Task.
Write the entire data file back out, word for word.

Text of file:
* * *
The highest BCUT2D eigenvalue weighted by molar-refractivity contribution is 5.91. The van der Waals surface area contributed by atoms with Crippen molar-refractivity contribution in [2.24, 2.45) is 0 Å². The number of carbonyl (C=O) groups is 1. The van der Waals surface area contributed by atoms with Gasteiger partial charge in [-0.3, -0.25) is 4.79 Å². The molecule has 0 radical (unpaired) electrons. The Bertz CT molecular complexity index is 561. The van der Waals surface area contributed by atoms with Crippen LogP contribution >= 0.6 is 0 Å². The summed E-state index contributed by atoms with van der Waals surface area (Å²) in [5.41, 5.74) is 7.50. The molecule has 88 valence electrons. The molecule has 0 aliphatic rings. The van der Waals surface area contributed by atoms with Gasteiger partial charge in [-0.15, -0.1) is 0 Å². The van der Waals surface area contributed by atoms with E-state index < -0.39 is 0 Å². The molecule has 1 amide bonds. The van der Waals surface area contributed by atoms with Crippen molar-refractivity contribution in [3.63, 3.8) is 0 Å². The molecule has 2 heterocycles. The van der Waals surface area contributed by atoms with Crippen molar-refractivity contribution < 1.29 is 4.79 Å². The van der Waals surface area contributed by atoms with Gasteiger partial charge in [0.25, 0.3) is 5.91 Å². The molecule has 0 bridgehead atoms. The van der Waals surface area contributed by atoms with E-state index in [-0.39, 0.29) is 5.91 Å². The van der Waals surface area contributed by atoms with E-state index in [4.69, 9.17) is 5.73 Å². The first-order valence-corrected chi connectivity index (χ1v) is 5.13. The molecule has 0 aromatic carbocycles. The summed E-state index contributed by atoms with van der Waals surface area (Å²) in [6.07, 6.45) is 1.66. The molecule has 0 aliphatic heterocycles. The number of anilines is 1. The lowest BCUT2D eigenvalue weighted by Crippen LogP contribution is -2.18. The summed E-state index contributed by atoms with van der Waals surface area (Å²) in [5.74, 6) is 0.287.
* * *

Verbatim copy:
The highest BCUT2D eigenvalue weighted by molar-refractivity contribution is 5.91. The van der Waals surface area contributed by atoms with Crippen molar-refractivity contribution in [2.24, 2.45) is 0 Å². The number of carbonyl (C=O) groups is 1. The van der Waals surface area contributed by atoms with Gasteiger partial charge in [-0.3, -0.25) is 4.79 Å². The molecule has 0 radical (unpaired) electrons. The Bertz CT molecular complexity index is 561. The van der Waals surface area contributed by atoms with Crippen LogP contribution >= 0.6 is 0 Å². The summed E-state index contributed by atoms with van der Waals surface area (Å²) in [5.41, 5.74) is 7.50. The molecule has 88 valence electrons. The molecule has 0 aliphatic rings. The van der Waals surface area contributed by atoms with Gasteiger partial charge in [-0.15, -0.1) is 0 Å². The van der Waals surface area contributed by atoms with E-state index < -0.39 is 0 Å². The molecule has 1 amide bonds. The van der Waals surface area contributed by atoms with Crippen molar-refractivity contribution in [3.63, 3.8) is 0 Å². The molecule has 2 heterocycles. The van der Waals surface area contributed by atoms with Crippen molar-refractivity contribution < 1.29 is 4.79 Å². The van der Waals surface area contributed by atoms with Gasteiger partial charge in [0.25, 0.3) is 5.91 Å². The molecule has 0 bridgehead atoms. The van der Waals surface area contributed by atoms with E-state index in [-0.39, 0.29) is 5.91 Å². The van der Waals surface area contributed by atoms with E-state index in [4.69, 9.17) is 5.73 Å². The first-order valence-corrected chi connectivity index (χ1v) is 5.13. The molecule has 0 aromatic carbocycles. The summed E-state index contributed by atoms with van der Waals surface area (Å²) in [6.07, 6.45) is 1.66. The molecule has 0 aliphatic heterocycles. The number of anilines is 1. The lowest BCUT2D eigenvalue weighted by Crippen LogP contribution is -2.18. The summed E-state index contributed by atoms with van der Waals surface area (Å²) in [5.74, 6) is 0.287.